The Anaheim City Council voted 4-2 to approve a deal to sell Angel Stadium and the parking lots around it to a development group led by Los Angeles Angels owner Arte Moreno for $325 million.
The council approved the broad outlines of a deal with SRB Management Co. LLC, where Moreno is the controlling partner: the final price will be determined after factors like community benefits, a workforce agreement, affordable housing and a specific commitment to the Angels staying in Anaheim are negotiated in early 2020. SRB Management Co. LLC will be free to renovate Angel Stadium, MLB’s fourth-oldest ballpark (after Fenway Park, Wrigley Field and Dodger Stadium), or build a new ballpark on the 153-acre site, which is valued in the agreement at $2.1 million an acre. SRB Management is expected to embark on a mixed-use development plan like the one employed at SunTrust Park and The Battery, with retail, bars/restaurants, apartments, condos, hotel and services potentially in the mix.
Specifically, the sale includes the 20-acre Angel Stadium site and an additional 133 acres comprising 12,500 parking spaces for games and events, City National Grove of Anaheim, a 1,700-seat theater. Given that theaters have popped up recent as adjuncts for ballparks (the Boston Red Sox are building a theater next to Fenway Park, and a new theater is opening in 2020 next to Target Field), City National Grove of Anaheim could be part of any development plans.
The approval was expected; negotiators for the city and the Angels had reached a deal earlier this month. While there were some objections to the sale potentially undervaluing the 153-acre site, it was seen as an acceptable compromise by both sides: the Angels immediately assume all the costs of running Angel Stadium and commit to Anaheim through 2050 (with five five-year options), while the city has a plan for a large-scale development development in the trendy Platinum Triangle area of the city. (Selling Angel Stadium relieves the city of yearly payments toward improvements, currently at $700,000, $5 million through a potential close in 2025 and $17 million through 2038, the end date of the current lease, according to a city press release.) The most common objections from those testifying at the Anaheim City Council meeting: the deal was rushed and was not the result of an open bidding process. From the Orange County Register:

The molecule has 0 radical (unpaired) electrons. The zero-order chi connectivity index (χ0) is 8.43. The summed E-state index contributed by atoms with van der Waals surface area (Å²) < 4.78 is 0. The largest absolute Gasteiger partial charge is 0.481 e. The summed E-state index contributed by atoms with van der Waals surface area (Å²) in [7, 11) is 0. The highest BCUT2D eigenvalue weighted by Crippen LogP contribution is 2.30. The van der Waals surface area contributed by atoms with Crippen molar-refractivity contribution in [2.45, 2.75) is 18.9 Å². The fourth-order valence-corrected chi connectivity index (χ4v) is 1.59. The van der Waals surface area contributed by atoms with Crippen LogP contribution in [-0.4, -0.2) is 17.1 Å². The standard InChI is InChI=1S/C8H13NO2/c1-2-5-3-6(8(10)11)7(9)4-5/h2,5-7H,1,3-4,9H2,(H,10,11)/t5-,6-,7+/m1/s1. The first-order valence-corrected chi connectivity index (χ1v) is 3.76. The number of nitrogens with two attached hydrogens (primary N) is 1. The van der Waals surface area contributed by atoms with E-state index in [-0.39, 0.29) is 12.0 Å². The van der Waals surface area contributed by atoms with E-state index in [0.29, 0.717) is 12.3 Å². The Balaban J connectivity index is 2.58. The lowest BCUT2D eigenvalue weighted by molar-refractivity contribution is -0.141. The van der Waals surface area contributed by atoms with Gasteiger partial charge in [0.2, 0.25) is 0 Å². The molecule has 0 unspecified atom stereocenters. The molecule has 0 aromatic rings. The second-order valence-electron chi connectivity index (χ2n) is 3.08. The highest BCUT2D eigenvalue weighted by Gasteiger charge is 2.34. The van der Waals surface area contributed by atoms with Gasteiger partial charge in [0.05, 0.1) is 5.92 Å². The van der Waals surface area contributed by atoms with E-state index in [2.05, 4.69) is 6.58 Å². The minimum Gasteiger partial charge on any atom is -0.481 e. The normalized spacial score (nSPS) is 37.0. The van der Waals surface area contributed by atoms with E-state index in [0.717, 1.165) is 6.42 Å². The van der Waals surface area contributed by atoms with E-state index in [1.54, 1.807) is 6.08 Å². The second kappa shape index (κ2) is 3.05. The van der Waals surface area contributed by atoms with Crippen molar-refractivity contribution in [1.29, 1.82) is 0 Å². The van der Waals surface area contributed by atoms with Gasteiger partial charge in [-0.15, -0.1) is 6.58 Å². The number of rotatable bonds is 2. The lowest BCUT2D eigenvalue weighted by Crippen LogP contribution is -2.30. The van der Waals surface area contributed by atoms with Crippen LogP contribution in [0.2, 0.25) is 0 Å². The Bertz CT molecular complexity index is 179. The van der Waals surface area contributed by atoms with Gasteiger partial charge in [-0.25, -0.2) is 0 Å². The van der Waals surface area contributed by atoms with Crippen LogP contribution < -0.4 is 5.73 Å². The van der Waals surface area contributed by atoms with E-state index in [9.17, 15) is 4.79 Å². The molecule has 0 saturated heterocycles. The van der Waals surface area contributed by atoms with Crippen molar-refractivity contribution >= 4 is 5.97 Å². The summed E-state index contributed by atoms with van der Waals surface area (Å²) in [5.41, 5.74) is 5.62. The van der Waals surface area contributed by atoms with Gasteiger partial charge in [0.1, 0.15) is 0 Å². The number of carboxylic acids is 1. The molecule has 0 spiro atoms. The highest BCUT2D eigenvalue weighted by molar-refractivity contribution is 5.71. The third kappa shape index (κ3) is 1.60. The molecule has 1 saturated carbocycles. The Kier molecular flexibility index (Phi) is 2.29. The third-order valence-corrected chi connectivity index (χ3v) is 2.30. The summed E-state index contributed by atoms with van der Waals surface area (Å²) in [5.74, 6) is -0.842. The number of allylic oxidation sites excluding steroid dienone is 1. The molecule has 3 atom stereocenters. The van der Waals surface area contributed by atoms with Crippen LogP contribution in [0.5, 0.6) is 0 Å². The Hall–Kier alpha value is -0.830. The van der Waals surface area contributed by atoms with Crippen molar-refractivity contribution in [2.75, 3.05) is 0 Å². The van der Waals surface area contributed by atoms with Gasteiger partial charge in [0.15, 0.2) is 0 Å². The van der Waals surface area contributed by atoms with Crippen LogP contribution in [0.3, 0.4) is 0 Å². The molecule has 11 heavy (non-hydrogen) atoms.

Angels president John Carpino said the discussion to buy the land “has not been rushed,” that the team’s management has been talking with the city’s administration about the future over the last nine years. He said the team floated the idea in November of privatizing the aging stadium, which needs “a significant upgrade.”
“This agreement allows us to stay in Anaheim and keep the tradition for generations to come,” he said. “This plan provides certainty for the fans, for the community and achieves the city’s goal of getting the fair market value.”
According to Anaheim officials, in early 2020 the city and Angels will discuss a disposition and development agreement for the land, a community benefits agreement and the formal details of an Angels commitment agreement. Those proposals would go before the City Council for public consideration in spring to mid-2020. The final stage of the proposal would be city review and approval of a master site plan and final tract plans potentially around 2023 to 2025. At that time, all agreements within the larger proposal, including the purchase and sale of the stadium and land, would finalize.
Photo of Angel Stadium, then known as Anaheim Stadium, from its 1966 opening.
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